Luke Cage, part one

This is going to have spoilers for episodes one through six of the first season of Luke Cage. I am a fan of both Daredevil and Jessica Jones and liked Luke well enough in his appearance on the latter to be somewhat excited about this new show.

The pilot does a good job of setting up who Luke Cage (Mike Colter) is in his everyday life as well as the major players including the resident shady businessman Cornell “Cottonmouth” Stokes (Mahershala Ali) and his cousin city councilwoman Mariah Dillard (Alfre Woodward) as well as the detective that grew up on the block, Mercedes “Misty” Knight (Simone Missick).

Luke is a fugitive working multiple jobs for cash to stay away from the eyes of the law. By day, he sweeps and cleans the local barbershop for Pop (Frankie Faison) and at night he acts as a dishwasher and substitute bartender at Stokes’ club.

It establishes that he seems like a nice enough guy but I’m not sure why I’m supposed to care about him.

Episodes two and three are a little bit more interesting. They establish the principles that Luke is trying to live by and show that he spends a considerable amount of time struggling with his abilities.

He does what Pop asks of him regarding the robbery and tracking down Chico. After Pop is killed in the crossfire when Cottonmouth’s cronies come looking for Chico. After that, Cage is on the warpath.

We also find out that Cottonmouth has an inside man on the police force. Knight’s partner, Detective Rafael Scarfe (Frank Whaley) kills Chico to calm things down and only escalates the drama further.

For me, episode four is really where the season takes a turn for the better. It’s a flashback origin story that includes Cage getting his abilities and meeting his wife. They even take the time to pay homage to one of the classic comic book looks.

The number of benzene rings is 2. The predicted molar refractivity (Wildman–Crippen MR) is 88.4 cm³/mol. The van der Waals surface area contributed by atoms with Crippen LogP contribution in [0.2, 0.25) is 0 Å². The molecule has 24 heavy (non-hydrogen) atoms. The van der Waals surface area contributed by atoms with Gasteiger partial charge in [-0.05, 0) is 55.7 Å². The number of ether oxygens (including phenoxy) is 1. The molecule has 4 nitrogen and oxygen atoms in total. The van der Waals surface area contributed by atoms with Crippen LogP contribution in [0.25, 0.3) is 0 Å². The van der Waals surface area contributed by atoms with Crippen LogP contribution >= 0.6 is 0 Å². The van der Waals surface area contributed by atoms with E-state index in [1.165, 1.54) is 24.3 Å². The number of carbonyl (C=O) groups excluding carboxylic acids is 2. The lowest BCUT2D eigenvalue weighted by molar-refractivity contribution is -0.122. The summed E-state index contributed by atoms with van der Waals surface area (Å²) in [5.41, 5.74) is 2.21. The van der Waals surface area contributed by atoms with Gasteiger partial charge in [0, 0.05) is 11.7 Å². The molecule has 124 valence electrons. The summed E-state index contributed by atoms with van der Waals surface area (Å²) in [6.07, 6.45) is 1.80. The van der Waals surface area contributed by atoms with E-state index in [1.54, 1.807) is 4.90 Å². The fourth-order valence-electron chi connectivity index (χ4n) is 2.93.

Episode five is great and that is because Claire Temple (Rosario Dawson) is back! I like the way she is used to link up all the Netflix series’ so far because I really appreciate that it makes the established universe more cohesive. She is a steady presence that just goes with it every time another person with abilities pops up. That being said, all the vague references to the Marvel movies drives me crazy. I get the need to acknowledge “the incident” every once in a while because it changed the world but all the character references are terrible.

In addition to the return of Temple, episode five features a service for Pop. It is a great scene with all of the characters, even the minor ones, on hand to remind you of where everyone stands in the battle between Cage and Cottonmouth. The eulogy Cage delivers pays great tribute to Pop and really puts Cottonmouth on the spot.

Episode six opens with a radio call-in show where listeners are discussing the bulletproof man. The fact that Trish Walker is the radio host is a nice touch I think. Scarfe didn’t last long after being outed as a mole and apparently he’s taking down half the department with him? And Cottonmouth as well? I think it’s a bit too early for that but who knows.

Seven episodes to go.

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